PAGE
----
What does ‘moderate risk’ mean for Grand Forks businesses?

Governor's announcement tightens guidelines, reduces capacity

North Dakota Gov. Doug Burgum speaks about the COVID-19 pandemic at a press conference in Bismarck on Thursday, Sept. 3. Sign language interpreter Lindsey Solberg Herbel (left) stands behind Burgum. Jeremy Turley / Forum News Service

An updated coronavirus risk level determined by the state means new recommendations for Grand Forks County businesses.

It’s one of eight North Dakota counties that Gov. Doug Burgum on Thursday said would move from a green “low” risk level to a yellow “moderate” one under the state’s Smart Restart plan criteria. Thirteen other counties are moving in the other direction, and will formally be considered part of a “new normal" as well. The new designations are formally in place as of 5 p.m. on Friday, Sept. 4.

The change means many businesses in Grand Forks and surrounding North Dakota communities will be asked to implement stricter precautions against the virus, which has quickly gained ground countywide over the past month.

Kalen Carver, managing partner at Texas Roadhouse, said his business will be following the recommendations for the "moderate risk" guidance of state Smart Restart protocols. That means, among other things, reducing the number of dine-in customers to 50%, when his restaurant had been hitting the 75% limit on weekends.

Beyond reducing dine-in service, the protocols for a medium-risk county ask bars and restaurants to restrict customers from serving their own food and beverages, use more contactless payment, close blackjack tables and dance floors, and stop using handheld entertainment devices and buzzers that alert patrons when their reservation is ready.


“I’d like to say that we were getting closer and closer to where we potentially were last year, and this is a big step backwards for us,” Carver said.

Carver said his business can make those changes because they are used to it. They did it earlier this year, when guidance first came out from the state, and restaurants were allowed to reopen to dine-in customers. Staff wear masks, partitions are in place between booths, and when things get busy, customers can wait in their cars until their tables are ready.

The restaurant can try to compensate for the loss of a quarter of its dine-in customers by focusing on take-out meals, but it's still going to have an impact.

“On top of the Canadian border remaining closed and now jumping back, I understand, I get it, but it by no means is going to do us any good here,” Carver said.

Joe Cozart, general manager of the Ramada Inn in Grand Forks, said the increased risk level won’t mean a lot of changes at his hotel, if any. The Ramada has already canceled gatherings there, rendering moot the reduction in capacity for events from 500 people to 250. Guests weren’t having events like weddings anyway, so it made sense not to offer them, which keeps employees safe.

“We don't want our staff to be exposed to large gatherings,” Cozart told the Herald.

The pool can remain open under the new guidelines, but Cozart said he hasn’t seen more than a dozen people in the pool at a time, and those who go swimming are family members. The kitchen is closed, and has been for a while, so guests either go out to eat, or use third-party delivery services to have meals brought in.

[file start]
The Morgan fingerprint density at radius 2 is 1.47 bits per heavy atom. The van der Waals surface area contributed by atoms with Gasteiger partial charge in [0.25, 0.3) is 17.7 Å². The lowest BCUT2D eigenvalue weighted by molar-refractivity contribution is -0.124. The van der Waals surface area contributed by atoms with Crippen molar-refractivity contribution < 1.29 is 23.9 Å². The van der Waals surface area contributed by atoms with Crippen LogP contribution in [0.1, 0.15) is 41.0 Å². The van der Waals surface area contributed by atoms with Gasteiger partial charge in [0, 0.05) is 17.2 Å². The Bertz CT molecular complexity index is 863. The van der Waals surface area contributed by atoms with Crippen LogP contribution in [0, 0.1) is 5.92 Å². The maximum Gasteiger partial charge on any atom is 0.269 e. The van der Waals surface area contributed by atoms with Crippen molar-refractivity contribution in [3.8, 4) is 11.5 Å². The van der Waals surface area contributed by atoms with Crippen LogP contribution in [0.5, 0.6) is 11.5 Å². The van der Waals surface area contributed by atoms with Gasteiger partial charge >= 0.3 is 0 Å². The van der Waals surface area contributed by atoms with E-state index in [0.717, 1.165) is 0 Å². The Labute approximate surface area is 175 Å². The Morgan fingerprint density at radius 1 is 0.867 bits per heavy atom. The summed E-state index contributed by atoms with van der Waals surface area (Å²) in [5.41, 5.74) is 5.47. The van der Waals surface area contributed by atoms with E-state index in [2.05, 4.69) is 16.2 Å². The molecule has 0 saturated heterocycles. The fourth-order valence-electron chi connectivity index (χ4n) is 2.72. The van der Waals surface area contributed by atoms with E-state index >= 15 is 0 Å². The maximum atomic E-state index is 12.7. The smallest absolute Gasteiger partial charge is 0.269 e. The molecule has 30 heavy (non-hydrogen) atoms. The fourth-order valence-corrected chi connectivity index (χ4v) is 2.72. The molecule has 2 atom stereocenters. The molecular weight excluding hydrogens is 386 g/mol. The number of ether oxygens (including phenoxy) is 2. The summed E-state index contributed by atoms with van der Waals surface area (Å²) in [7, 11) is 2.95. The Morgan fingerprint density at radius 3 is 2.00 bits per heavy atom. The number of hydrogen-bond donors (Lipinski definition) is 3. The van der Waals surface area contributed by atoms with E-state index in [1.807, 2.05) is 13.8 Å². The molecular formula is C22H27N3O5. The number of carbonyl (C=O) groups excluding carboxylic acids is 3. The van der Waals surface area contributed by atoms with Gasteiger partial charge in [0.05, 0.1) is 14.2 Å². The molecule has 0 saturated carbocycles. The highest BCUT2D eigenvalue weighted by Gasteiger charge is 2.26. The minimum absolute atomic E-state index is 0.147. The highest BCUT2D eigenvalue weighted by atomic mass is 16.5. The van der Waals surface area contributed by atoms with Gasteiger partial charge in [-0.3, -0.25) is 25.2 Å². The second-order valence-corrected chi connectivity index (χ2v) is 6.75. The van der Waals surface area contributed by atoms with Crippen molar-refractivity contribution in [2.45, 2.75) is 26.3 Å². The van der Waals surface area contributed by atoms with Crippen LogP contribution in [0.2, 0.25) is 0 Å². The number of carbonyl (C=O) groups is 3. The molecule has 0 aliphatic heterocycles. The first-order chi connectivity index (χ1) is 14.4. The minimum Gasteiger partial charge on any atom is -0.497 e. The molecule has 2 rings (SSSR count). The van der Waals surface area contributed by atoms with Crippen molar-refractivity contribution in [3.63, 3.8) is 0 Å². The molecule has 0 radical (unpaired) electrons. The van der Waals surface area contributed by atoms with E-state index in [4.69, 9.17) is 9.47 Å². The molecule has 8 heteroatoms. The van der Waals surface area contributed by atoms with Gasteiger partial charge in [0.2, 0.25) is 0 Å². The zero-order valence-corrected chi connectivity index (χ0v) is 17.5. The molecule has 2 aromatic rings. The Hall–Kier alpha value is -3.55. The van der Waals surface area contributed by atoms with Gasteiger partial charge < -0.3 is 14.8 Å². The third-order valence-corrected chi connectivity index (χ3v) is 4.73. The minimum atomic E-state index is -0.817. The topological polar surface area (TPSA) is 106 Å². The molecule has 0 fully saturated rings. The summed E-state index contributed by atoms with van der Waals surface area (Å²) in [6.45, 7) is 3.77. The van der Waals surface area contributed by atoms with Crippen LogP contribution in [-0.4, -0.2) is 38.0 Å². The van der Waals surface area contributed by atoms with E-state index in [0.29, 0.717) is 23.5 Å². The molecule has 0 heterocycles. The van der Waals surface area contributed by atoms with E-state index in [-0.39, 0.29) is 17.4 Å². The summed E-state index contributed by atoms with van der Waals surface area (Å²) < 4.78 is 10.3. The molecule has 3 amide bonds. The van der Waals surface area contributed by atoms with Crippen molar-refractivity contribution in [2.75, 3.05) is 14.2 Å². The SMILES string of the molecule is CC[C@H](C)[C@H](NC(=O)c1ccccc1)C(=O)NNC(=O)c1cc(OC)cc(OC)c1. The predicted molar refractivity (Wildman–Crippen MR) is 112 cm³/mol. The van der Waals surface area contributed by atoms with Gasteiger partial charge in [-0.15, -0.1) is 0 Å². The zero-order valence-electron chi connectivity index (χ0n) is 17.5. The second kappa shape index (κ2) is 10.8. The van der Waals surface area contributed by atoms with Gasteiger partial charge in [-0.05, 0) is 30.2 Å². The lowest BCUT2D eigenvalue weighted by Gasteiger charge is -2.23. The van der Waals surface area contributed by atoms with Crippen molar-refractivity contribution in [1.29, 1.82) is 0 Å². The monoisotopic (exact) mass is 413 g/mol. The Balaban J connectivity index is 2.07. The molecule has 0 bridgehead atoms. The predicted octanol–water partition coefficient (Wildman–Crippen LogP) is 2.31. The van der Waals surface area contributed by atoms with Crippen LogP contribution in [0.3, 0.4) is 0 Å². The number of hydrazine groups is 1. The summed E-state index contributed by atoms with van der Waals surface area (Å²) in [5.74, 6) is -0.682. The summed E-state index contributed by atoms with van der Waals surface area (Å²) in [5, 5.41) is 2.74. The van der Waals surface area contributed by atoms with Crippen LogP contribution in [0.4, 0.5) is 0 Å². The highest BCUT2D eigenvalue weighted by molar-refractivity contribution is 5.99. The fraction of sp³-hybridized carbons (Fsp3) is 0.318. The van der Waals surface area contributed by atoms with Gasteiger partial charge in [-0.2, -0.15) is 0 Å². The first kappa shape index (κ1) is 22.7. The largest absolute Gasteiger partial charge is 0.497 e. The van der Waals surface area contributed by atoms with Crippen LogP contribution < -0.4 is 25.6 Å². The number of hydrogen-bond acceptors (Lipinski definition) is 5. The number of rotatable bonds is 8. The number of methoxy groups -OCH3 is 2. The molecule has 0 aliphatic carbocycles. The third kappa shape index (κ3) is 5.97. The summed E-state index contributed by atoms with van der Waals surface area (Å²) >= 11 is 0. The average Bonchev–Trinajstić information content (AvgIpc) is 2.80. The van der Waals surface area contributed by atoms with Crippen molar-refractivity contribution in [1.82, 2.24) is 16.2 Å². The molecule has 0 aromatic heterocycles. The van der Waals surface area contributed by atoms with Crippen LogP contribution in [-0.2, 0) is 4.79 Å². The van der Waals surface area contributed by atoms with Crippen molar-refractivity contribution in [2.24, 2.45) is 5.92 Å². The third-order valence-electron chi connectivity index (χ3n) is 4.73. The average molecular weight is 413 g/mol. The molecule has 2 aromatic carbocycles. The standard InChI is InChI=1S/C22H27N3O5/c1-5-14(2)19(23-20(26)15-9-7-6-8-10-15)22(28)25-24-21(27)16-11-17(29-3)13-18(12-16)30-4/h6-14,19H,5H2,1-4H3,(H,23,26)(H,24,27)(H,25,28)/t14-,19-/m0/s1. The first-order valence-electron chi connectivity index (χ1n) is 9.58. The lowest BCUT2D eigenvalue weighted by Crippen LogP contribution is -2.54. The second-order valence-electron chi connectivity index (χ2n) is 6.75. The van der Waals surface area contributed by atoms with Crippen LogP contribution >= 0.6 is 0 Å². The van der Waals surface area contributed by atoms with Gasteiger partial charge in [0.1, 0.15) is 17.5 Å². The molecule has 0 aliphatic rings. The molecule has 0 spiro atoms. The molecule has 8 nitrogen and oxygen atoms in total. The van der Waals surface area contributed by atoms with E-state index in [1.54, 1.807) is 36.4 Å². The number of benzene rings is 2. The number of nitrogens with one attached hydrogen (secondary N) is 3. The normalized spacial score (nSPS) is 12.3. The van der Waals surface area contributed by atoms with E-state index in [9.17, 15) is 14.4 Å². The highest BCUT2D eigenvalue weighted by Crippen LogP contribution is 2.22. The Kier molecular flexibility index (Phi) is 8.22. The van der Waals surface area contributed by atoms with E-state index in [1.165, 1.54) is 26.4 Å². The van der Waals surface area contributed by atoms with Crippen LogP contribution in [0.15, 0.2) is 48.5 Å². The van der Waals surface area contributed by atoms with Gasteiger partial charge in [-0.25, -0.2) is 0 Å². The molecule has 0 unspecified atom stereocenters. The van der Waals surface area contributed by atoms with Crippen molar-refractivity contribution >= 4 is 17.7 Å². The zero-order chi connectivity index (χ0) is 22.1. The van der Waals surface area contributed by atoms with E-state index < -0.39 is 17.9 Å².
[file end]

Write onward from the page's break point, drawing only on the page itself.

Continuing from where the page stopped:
A robust construction season in the region has kept his hotel reasonably full this summer, Cozart said, and it has been at 100% occupancy for the last two weeks. It hasn’t been necessary, Cozart said, to struggle to keep all services open at the hotel.


“Since we're getting killed anyhow, I think we're going to actually come out better if we, as a business strategy, go in the direction that this is taking us instead of fighting it,” Cozart said. “And that's what we did, so we’ve really landed on our feet.”

But the state’s protocols don’t have any force behind them.

“There's no enforcement as of right now. But keep in mind if restaurants or businesses don't follow these guidance, it's likely that the spread will continue, that they could likely have more employees that are going to contract COVID-19,” said Tiffany Boespflug, a registered nurse and health promotion team leader at Grand Forks Public Health. “It's to protect them and keep the businesses open, so I think that would have enough buy-in in itself that the businesses and the restaurant owners would want to stay open and they want to protect their customers and their employees.”

Burleigh and Morton Counties are also moving into the yellow “moderate risk” category, and members of the counties’ joint COVID task force were presented Friday morning with slides that indicate the state’s “guiding metrics of assessment” for the change, including the two-week averages of the number of active cases per 10,000 residents, the number of tests per 10,000 residents, and the proportion of tests that come back positive. It was unclear as of this article’s publication date why those are only some of the several metrics outlined in the Smart Restart plan itself.

North Dakota Department of Health data compiled by the Herald indicates that active cases in Grand Forks County have risen from 73 people on Aug. 1 to 494 on Friday, and the seven-day average percentage of positive tests of unique individuals rose from about 4% to 30%.

State and local health workers generally use the number of positive cases per test, rather than positives per tests of unique individuals, and the 14-day average of that figure, too, rose from about 1.8% in early August to 7.4% on Friday.


Joe Bowen is an award-winning reporter at the Duluth News Tribune. He covers schools and education across the Northland.

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